A few months ago, Scott Shaw moved to KAUST and got in touch with me wanting to share updates to the dog importation process. Big thanks to Scott for sharing this information with KAUST community to make this process a bit easier on everyone. If you have any other tips and advice, or if your experience was different, please share your advice in the comments section below.
Importing your dog to Saudi Arabia – Updates
Guest blog post written by Scott Shaw
This article has been written as a follow up to the excellent article written by Jason Schrum in 2014 and posted on this blog; his experience and guidance enabled me to import my dog, Faraday. However, the process has changed in the four years since Jason brought his dog to the Kingdom, and I am therefore providing updated information. The main change is the import documentation from the Saudi Government, as the process has been made easier and moved online. We imported our dog from UK, so all export country specific information related to the UK. All US specific information in Jason’s article will remain the same.
When we first decided to move to KAUST, whether our dog would be able to travel with us was a major concern. After looking into pet relocation companies and being quoted crazy amounts, we decided that, for the time being, we’d leave him with our family in the UK. After being at KAUST for a few months and understanding the country a little better, we then decided it was time to act and bring him over.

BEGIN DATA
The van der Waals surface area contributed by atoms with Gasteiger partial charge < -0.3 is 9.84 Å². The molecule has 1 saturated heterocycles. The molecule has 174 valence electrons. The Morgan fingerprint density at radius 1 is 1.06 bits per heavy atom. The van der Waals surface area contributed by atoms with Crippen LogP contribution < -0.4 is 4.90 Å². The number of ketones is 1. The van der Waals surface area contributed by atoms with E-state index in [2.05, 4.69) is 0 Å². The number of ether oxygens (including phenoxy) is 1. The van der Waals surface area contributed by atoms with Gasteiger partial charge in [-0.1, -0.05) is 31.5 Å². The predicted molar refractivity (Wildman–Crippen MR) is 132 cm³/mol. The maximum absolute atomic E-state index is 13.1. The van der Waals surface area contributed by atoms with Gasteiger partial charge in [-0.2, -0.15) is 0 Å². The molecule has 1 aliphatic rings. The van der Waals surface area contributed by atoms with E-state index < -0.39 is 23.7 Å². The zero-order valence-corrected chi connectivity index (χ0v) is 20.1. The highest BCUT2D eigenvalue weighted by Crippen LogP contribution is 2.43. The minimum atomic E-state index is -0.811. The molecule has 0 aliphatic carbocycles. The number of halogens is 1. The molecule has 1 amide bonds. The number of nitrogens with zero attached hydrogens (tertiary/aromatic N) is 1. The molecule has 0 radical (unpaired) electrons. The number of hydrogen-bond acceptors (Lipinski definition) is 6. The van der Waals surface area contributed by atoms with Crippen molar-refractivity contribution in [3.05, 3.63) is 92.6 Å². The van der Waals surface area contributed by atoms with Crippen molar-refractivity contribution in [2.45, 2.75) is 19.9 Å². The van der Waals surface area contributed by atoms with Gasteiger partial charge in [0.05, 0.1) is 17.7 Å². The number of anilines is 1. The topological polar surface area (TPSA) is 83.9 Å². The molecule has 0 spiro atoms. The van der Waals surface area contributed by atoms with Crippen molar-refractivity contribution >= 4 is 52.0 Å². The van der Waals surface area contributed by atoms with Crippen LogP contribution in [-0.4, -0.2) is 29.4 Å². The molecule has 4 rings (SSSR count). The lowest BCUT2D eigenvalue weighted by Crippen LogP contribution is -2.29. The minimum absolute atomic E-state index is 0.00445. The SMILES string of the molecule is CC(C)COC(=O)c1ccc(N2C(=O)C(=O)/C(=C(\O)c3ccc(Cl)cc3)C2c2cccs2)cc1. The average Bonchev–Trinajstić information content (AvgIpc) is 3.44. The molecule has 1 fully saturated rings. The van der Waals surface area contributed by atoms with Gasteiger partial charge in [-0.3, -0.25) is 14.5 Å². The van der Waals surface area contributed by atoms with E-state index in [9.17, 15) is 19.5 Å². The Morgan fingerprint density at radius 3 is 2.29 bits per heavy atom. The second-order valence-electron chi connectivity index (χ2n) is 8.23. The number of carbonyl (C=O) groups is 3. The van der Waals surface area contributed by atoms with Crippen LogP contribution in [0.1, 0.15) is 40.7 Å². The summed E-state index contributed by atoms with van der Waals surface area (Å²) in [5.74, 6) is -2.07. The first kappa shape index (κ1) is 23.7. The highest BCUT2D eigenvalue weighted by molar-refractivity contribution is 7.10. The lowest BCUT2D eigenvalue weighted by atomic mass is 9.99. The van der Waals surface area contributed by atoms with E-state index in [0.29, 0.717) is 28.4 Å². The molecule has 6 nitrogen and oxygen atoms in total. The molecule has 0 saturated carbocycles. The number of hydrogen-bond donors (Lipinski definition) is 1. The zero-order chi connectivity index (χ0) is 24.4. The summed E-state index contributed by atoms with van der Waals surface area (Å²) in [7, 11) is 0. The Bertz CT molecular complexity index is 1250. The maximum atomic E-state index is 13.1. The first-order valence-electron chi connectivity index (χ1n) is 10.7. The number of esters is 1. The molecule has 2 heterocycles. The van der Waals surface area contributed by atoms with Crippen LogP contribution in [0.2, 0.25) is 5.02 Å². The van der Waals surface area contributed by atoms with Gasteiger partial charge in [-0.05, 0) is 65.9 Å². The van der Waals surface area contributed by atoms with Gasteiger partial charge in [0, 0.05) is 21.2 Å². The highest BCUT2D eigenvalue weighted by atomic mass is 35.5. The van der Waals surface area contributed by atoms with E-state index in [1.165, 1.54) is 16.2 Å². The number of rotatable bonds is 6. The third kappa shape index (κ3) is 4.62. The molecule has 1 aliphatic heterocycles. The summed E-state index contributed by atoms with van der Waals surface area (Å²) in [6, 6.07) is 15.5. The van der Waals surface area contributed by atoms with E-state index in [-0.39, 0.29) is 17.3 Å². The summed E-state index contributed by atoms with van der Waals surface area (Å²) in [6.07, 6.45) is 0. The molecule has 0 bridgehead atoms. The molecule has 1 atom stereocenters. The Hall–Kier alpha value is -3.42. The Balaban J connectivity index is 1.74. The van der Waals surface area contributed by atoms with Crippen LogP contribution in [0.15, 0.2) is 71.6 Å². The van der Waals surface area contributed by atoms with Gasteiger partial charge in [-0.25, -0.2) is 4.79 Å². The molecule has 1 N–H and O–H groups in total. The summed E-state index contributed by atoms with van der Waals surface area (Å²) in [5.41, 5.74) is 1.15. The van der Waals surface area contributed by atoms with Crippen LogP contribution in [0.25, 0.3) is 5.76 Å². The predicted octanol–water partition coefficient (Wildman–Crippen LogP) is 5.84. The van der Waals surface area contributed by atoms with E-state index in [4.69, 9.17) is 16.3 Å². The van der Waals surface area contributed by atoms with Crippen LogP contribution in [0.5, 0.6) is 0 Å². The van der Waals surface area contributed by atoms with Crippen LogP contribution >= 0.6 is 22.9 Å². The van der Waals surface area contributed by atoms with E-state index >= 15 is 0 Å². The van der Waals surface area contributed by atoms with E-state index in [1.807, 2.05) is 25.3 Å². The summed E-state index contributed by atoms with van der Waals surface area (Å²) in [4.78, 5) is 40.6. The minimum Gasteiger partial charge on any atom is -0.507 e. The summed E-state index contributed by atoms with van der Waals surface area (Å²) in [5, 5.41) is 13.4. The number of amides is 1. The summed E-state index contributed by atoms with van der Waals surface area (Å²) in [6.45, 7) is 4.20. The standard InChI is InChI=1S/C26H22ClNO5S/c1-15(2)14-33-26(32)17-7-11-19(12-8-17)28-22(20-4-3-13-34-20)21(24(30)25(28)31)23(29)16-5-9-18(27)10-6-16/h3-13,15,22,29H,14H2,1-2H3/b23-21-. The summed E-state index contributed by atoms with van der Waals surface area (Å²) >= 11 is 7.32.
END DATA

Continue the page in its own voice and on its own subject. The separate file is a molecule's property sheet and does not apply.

As using a pet importer wasn’t a financially viable option, we decided that I would take a trip to the UK to go and get him. Much of the information online is contradictory and hearsay. I found the whole process quite overwhelming at first and I wasn’t sure it would be possible without external assistant. But using Jason’s experience and information, I set about arranging the flights and paperwork. I decided to fly with Lufthansa, as they have a very good record for transporting pets and caring for them during the journey. I booked a return flight on a Thursday as this gave me 3 working days (72 hours) before the flight, which was needed to sort out the UK-based documentation. I flew our dog as excess baggage; in-cabin wasn’t an option as the maximum weight is 10kg (including their travel case), and we heard some bad stories from friends about dogs travelling as cargo, e.g. waiting at Jeddah airport for over 9 hours to retrieve the dog. The airline needed to be given prior notice (at least 24 hours) of our intent to travel with our dog and the size of his crate.
We were also informed that all animals, regardless of whether they were travelling as excess baggage or not, would be handled in the cargo area. This information turned out to be, thankfully, untrue, and our dog came out as the first item of luggage on the conveyor belt at Jeddah airport – much to my surprise! Once I had the dog, I was stopped at the security checks in the airport. I presented security with the paperwork; they took the paperwork, spoke to somebody on the phone, and then let me leave the airport. This took around 10 minutes.